March market report: U.S. cheese exports are heating upBack
We were beginning to think we’d just keep repeating ourselves.
And, to an extent, we still can: Domestic supply remains somewhat long, prices remain depressed, demand remains weak and American dairy farmers are seeing month after month of lackluster milk checks.
But one market segment —U.S. cheese exports— is showing signs of strength.
The buzz at Gulfood
Late last month we sent some of our traders to the Gulfood conference in Dubai. It provides a great opportunity for networking, product launches and food tastings. But the big draw is the chance to strike deals.
We were surprised at the amount of buzz over cheese. Everyone, it seemed, was interested in cheddar and mozzarella from the U.S. While Gulfood draws attendees and exhibitors from around the world (in all, 97,000 came in 2017), most of the purchasing during the show is on behalf of buyers in the Middle East and Africa—regions primarily supplied by the European Union. This represents a shift from the norm, which usually plays out this way:
- The Middle East and Africa (MEA) produce very little milk themselves, so it’s a given that they import most of what they need to meet demand.
- The European Union is the logical supplier for MEA buyers because it’s the closest significant milkshed to those customers.
- When MEA buyers don’t purchase from the EU, they turn to Oceania. The U.S. is usually second understudy at best. It takes too long —and normally costs too much— to ship products to faraway Middle East ports.
Why us? Why now?
The action during and following the Gulfood conference is evidence that something has shifted on the world stage. Or, more probably, many factors are combining to foment bullishness toward American cheese products on the part of international buyers.
One factor could be that European producers aren’t making enough of the products that MEA buyers are looking for. We’ve seen evidence lately that some European processors are turning out more gouda or other products to meet growing demand for them elsewhere in the EU. If this is the case, the MEA buyers may need a boost to make up for what they can no longer get as easily from the EU, and they’re willing to pay the premium to get it.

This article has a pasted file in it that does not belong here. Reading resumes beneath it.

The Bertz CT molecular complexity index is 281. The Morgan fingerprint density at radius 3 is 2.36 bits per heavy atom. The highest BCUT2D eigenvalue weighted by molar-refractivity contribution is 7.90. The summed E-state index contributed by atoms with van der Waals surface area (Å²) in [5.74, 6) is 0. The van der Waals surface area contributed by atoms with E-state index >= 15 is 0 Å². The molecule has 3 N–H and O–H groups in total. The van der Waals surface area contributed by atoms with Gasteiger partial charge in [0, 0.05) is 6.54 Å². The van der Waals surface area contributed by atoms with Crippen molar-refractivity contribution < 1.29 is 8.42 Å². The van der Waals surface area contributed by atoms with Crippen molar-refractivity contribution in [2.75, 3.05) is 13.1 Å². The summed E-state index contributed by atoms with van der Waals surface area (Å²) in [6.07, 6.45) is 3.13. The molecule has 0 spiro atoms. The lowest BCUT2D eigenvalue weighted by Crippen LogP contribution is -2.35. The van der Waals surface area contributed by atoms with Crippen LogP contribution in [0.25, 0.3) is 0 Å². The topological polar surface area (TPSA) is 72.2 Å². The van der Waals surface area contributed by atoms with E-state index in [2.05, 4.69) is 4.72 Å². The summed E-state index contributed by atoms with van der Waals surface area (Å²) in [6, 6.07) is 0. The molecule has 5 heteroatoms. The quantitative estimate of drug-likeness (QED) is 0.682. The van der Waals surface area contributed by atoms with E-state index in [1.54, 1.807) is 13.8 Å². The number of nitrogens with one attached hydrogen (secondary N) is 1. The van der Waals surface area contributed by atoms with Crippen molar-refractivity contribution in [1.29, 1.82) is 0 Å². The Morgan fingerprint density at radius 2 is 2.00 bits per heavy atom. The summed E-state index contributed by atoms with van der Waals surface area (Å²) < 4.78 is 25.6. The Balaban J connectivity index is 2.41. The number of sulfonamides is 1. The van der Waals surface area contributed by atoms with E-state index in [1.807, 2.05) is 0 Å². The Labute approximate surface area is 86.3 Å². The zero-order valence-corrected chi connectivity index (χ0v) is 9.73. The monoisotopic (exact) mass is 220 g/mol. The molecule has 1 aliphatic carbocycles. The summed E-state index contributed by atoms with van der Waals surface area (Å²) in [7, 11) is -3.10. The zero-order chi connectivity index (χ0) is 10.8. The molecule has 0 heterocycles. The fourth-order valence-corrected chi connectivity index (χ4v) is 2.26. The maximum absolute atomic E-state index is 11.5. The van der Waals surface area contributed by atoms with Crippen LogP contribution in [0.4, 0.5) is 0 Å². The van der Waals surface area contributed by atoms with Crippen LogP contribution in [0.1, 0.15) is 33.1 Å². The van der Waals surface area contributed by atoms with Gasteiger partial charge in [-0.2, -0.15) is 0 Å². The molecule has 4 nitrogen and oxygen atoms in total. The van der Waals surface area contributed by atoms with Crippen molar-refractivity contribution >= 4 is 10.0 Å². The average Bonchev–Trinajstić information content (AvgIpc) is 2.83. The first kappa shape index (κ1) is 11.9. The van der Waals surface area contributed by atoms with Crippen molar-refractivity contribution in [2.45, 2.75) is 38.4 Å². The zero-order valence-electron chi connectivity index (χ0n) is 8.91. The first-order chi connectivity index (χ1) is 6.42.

Another factor could be that Oceania, normally ready to step in as the alternate supplier, is faltering. Two facts support this. First, New Zealand has lately turned its focus toward boosting powder production to meet growing demands in Asian markets. Second, the weather there has been horrid. Production through their flush has been lower than expected, and it isn’t likely to pick up as the Southern Hemisphere winter approaches.
Yet another factor may be the prolonged price weakness in the U.S. Even though low prices in the U.S. still translate to higher costs when accounting for shipping, that weakness is bringing the overall cost of U.S.-produced cheeses in line with that of cheeses made elsewhere. Buyers are interested because it might be the best deal they can get.
One note of certainty among all those factors is this: Gulfood points out that demand for dairy in the Middle East and Africa is increasing rapidly.
How long does this last?
That’s almost impossible to predict.
As we explained above, this issue is characterized by its many moving parts. We also noted above that MEA buyers are interested in the most economical deal. We can search for answers until the cows come home, but we should also delight in the prospect of making more sales in these emerging markets—especially since the EU remains the best-suited supplier in this scenario. Global trade is competitive. They won’t let us keep these markets for long.
But we should note one final factor that’s cause for some optimism: Prices in the U.S. are already low, and we’re headed toward the spring flush. That naturally depresses market prices. We’re not pleased at the thought of added economic strain on farmers and processors this spring and summer, but we’re not upset that those circumstances may set the stage for prolonged strength in U.S. cheese exports.